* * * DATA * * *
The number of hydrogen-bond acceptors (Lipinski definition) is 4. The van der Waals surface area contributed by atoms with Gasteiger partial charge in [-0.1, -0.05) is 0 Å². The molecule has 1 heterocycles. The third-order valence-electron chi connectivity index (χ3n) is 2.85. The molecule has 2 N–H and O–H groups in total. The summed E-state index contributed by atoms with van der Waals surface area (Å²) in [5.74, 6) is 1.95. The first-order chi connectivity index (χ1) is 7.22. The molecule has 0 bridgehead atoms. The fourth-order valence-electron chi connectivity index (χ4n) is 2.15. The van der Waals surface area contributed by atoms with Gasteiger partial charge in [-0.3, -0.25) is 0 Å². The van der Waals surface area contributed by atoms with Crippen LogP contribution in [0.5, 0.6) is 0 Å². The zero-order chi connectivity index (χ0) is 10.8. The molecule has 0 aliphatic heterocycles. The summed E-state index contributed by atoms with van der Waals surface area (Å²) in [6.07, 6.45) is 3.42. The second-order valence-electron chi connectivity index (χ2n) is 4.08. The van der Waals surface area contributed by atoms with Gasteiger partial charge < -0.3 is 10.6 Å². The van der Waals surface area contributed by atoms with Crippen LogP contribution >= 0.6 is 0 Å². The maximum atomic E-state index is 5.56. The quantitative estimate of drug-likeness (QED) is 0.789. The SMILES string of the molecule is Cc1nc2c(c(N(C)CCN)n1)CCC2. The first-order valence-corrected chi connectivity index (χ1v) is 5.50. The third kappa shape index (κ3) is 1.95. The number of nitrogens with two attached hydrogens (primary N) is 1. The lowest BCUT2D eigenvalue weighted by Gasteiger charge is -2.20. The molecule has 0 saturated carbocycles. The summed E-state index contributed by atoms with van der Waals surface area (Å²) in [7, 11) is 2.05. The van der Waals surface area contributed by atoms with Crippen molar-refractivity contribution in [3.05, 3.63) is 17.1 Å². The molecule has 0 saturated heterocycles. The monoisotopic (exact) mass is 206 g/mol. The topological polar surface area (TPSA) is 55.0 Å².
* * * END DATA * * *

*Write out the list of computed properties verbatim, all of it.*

The number of hydrogen-bond acceptors (Lipinski definition) is 4. The van der Waals surface area contributed by atoms with Gasteiger partial charge in [-0.1, -0.05) is 0 Å². The molecule has 1 heterocycles. The third-order valence-electron chi connectivity index (χ3n) is 2.85. The molecule has 2 N–H and O–H groups in total. The summed E-state index contributed by atoms with van der Waals surface area (Å²) in [5.74, 6) is 1.95. The first-order chi connectivity index (χ1) is 7.22. The molecule has 0 bridgehead atoms. The fourth-order valence-electron chi connectivity index (χ4n) is 2.15. The van der Waals surface area contributed by atoms with Gasteiger partial charge in [-0.3, -0.25) is 0 Å². The van der Waals surface area contributed by atoms with Crippen LogP contribution in [0.5, 0.6) is 0 Å². The zero-order chi connectivity index (χ0) is 10.8. The molecule has 0 aliphatic heterocycles. The summed E-state index contributed by atoms with van der Waals surface area (Å²) in [6.07, 6.45) is 3.42. The second-order valence-electron chi connectivity index (χ2n) is 4.08. The van der Waals surface area contributed by atoms with Gasteiger partial charge < -0.3 is 10.6 Å². The van der Waals surface area contributed by atoms with Crippen LogP contribution >= 0.6 is 0 Å². The maximum atomic E-state index is 5.56. The quantitative estimate of drug-likeness (QED) is 0.789. The SMILES string of the molecule is Cc1nc2c(c(N(C)CCN)n1)CCC2. The first-order valence-corrected chi connectivity index (χ1v) is 5.50. The third kappa shape index (κ3) is 1.95. The number of nitrogens with two attached hydrogens (primary N) is 1. The lowest BCUT2D eigenvalue weighted by Gasteiger charge is -2.20. The molecule has 0 saturated carbocycles. The summed E-state index contributed by atoms with van der Waals surface area (Å²) in [7, 11) is 2.05. The van der Waals surface area contributed by atoms with Crippen molar-refractivity contribution in [3.05, 3.63) is 17.1 Å². The molecule has 0 saturated heterocycles. The monoisotopic (exact) mass is 206 g/mol. The topological polar surface area (TPSA) is 55.0 Å².